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Article
Peer-Review Record

UV-C LED Irradiation Reduces Salmonella on Chicken and Food Contact Surfaces

Foods 2021, 10(7), 1459; https://doi.org/10.3390/foods10071459
Reviewer 1: Anonymous
Reviewer 2: Anonymous
Foods 2021, 10(7), 1459; https://doi.org/10.3390/foods10071459
Received: 6 May 2021 / Revised: 1 June 2021 / Accepted: 22 June 2021 / Published: 24 June 2021

Round 1

Reviewer 1 Report

The manuscript entitled "UV-C LED irradiation reduces Salmonella on chicken and food contact surfaces" describes the effects of different UV-C LED treatments (time and power) on the survival of adherent Salmonella strains on chicken breast (CB) or surfaces (SS and HD).

The study is well conducted but requires additional information.

Majors concerns:

- Lines 100, 118: Please justify the choice of attachment time (30 min) on the surfaces. Why place the samples in the refrigerator?

- Line 143: How do you detach the bacteria from the surfaces? Are you sure you are removing all adherent cells? Have you estimated the detachment percentage?

- Line 149: Also, is the vortex sufficient to remove all cells on the coupons? Justify your choice because there are other more efficient processes described in the literature (e.g. ultrasound). Couldn't Salmonella be in a viable but non-culturable (VBNC) state?

- Lines 216-230: Couldn't another hypothesis be the increased resistance capacity of adherent bacteria subjected to stresses compared to bacteria in vegetative state as it has already been widely shown in particular for Listeria monocytogenes? 

Minors concerns:

- In the introduction, the state of the art on the use of light in food to reduce the microbial load is not described.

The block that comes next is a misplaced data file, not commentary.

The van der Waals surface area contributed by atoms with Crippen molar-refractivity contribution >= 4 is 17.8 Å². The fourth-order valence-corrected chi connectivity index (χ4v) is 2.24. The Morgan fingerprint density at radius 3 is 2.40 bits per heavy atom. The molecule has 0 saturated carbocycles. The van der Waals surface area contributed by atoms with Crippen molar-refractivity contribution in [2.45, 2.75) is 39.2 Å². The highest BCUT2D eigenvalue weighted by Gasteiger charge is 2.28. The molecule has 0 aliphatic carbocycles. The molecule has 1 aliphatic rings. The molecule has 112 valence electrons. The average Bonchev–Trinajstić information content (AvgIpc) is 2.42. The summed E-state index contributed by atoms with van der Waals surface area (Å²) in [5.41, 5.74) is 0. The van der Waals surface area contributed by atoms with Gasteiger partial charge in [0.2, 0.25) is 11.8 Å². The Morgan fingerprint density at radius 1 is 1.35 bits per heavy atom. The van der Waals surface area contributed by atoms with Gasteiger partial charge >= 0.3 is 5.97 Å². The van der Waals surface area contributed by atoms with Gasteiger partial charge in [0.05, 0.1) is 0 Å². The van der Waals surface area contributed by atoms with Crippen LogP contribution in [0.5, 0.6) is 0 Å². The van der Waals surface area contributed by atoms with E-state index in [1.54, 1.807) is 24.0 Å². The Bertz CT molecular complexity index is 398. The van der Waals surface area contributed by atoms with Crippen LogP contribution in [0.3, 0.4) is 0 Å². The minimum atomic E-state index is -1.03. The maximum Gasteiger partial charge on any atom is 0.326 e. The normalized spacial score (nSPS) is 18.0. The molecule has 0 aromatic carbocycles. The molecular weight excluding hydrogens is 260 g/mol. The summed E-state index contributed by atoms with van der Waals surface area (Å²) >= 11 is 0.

- Lines 75-76: Please describe how you prepare the cocktail from different Salmonella strains. How do you make sure they are in the same proportions? Do you perform an enumeration?

- Lines 121: Please justify your choice to stop at 60 s for SS while for CB and HD you test up to 900 s.

- Table 3: Please explain why you only got an average of 3.4 log CFU/cm2 of Salmonella subjected to 2mW/cm at T0 on SS?  And the impact on the results?

Author Response

Point 1: Lines 100, 118: Please justify the choice of attachment time (30 min) on the surfaces. Why place the samples in the refrigerator?

Response 1: Allowing bacterial cultures to attach to inoculated surfaces is a common protocol in microbiology. This prevents droplets of the liquid (culture grown in broth) to run-off from the surface.  The attachment time facilitates the inoculum which is in broth (diluent) to dry out.  Doing this at refrigeration also prevents the inoculum to multiply. For example, Chun et al (2010) described in their methods after inoculation of chicken breast: The inoculated chicken breasts were then air-dried in a laminar flow hood for 20 min.” Other publications also indicate the practice of inoculating and allowing certain time for attachment (Calle et al. 2015, Phebus et al. 2000, Woodling and Moraru 2005).

Point 2: Line 143: How do you detach the bacteria from the surfaces? Are you sure you are removing all adherent cells? Have you estimated the detachment percentage?

Response 2: As explained in“Microbial Analysis” within the Methods section of our manuscript, upon completion of each treatment time, inoculated Stainless Steel and High-Density Polyethylene coupons were transferred to sterile 10-ml phosphate-buffered saline (PBS) solution, mixed using a vortex for 60 sec to remove or transfer the bacterial cells from the surface to the saline solution.  The saline solution was plated on the corresponding selective agar to enumerate Salmonella. Same steps were followed with the inoculated untreated control, thus same removal procedure was applied to all surfaces. If detachment was a problem, it would also occur for the control sample.  Since we compared results for treatments with control, any loss due to poor detachment should cancel / be accounted for mathematically.